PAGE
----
Looking at the people with genotype 1, SVR12 rates were 86% for sofosbuvir/ledipasvir with ribavirin, 81% for sofosbuvir/ledipasvir alone and 82% for sofosbuvir/daclatasvir with ribavirin, falling to 60% for sofosbuvir/daclatasvir alone. Among the people with genotype 3, the sustained response rates were 59%, 43%, 70% and 71%, respectively. SVR12 rates were high across the board (85-100%) for the 43 people with other genotypes.

In other words, sofosbuvir/ledipasvir with or without ribavirin, and sofosbuvir/daclatasvir with ribavirin, did not work as well against genotype 3 as they did against genotype 1. However, sofosbuvir/daclatasvir alone worked better – and in fact worked as well as this combination with ribavirin added.

A substantial proportion of people experienced an improvement in liver function after treatment, including all transplant recipients. Forty two per cent saw their MELD score decrease by at least two points, while 11% saw a similar increase and the rest had no significant change.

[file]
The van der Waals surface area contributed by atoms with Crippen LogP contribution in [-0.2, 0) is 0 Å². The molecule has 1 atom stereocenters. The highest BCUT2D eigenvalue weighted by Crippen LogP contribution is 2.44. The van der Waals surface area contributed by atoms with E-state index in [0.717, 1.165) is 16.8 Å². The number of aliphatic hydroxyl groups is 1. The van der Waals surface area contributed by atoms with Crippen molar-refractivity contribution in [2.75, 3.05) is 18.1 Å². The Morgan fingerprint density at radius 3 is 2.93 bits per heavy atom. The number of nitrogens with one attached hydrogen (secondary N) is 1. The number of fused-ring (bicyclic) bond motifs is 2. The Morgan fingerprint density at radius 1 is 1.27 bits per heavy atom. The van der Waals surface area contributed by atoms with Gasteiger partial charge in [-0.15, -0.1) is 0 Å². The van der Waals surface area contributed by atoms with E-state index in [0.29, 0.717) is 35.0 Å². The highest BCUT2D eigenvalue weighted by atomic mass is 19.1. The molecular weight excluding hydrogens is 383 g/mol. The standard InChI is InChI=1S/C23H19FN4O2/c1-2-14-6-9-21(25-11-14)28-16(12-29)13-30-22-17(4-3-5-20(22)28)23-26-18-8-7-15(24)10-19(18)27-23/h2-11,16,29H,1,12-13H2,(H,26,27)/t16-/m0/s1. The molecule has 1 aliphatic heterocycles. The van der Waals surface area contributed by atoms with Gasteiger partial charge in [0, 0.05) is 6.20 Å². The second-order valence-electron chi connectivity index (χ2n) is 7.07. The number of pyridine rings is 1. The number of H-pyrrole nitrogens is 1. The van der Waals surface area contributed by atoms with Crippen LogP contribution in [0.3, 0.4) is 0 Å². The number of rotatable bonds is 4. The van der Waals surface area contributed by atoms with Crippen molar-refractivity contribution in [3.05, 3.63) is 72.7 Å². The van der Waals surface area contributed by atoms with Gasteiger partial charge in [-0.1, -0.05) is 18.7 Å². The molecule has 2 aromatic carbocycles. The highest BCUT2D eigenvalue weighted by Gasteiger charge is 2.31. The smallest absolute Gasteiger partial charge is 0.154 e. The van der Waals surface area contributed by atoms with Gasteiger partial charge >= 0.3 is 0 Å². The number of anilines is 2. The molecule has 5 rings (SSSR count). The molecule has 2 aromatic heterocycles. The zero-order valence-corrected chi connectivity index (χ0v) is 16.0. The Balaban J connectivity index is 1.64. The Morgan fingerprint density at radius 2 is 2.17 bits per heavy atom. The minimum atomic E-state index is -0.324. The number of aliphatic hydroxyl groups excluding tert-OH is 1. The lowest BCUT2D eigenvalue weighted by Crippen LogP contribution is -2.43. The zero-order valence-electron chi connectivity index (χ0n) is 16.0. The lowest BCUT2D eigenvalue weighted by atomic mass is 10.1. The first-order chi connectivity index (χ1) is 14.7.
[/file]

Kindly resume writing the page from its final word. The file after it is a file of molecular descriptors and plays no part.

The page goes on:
Treatment was generally safe and well-tolerated. One-quarter of participants experienced serious adverse events (mostly related to liver disease or HCV therapy), 14 people died and 16 had liver transplants during treatment. One-third of people taking ribavirin developed anaemia. While only 9% discontinued their DAAs prematurely, 6% stopped ribavirin and 20% reduced their ribavirin dose.

In a risk-benefit analysis, the researchers calculated how many people were harmed during the study (either experiencing a serious adverse event or MELD worsening by two points) and how many were helped (MELD improving by two points). They found that people younger than 65 years with an albumin level <3.5 g/dl were twice as likely to be helped as harmed (28% vs 14%). But older people and those with lower albumin levels were more likely to be harmed than helped (about 33% vs 15%).

"In decompensated cirrhosis, sofosbuvir and ledipasvir [or] daclatasvir are virologically effective [against] genotype 1 and genotype 3," the researchers concluded. "Over 40% of patients show improvement in liver function."

Managing decompensated patients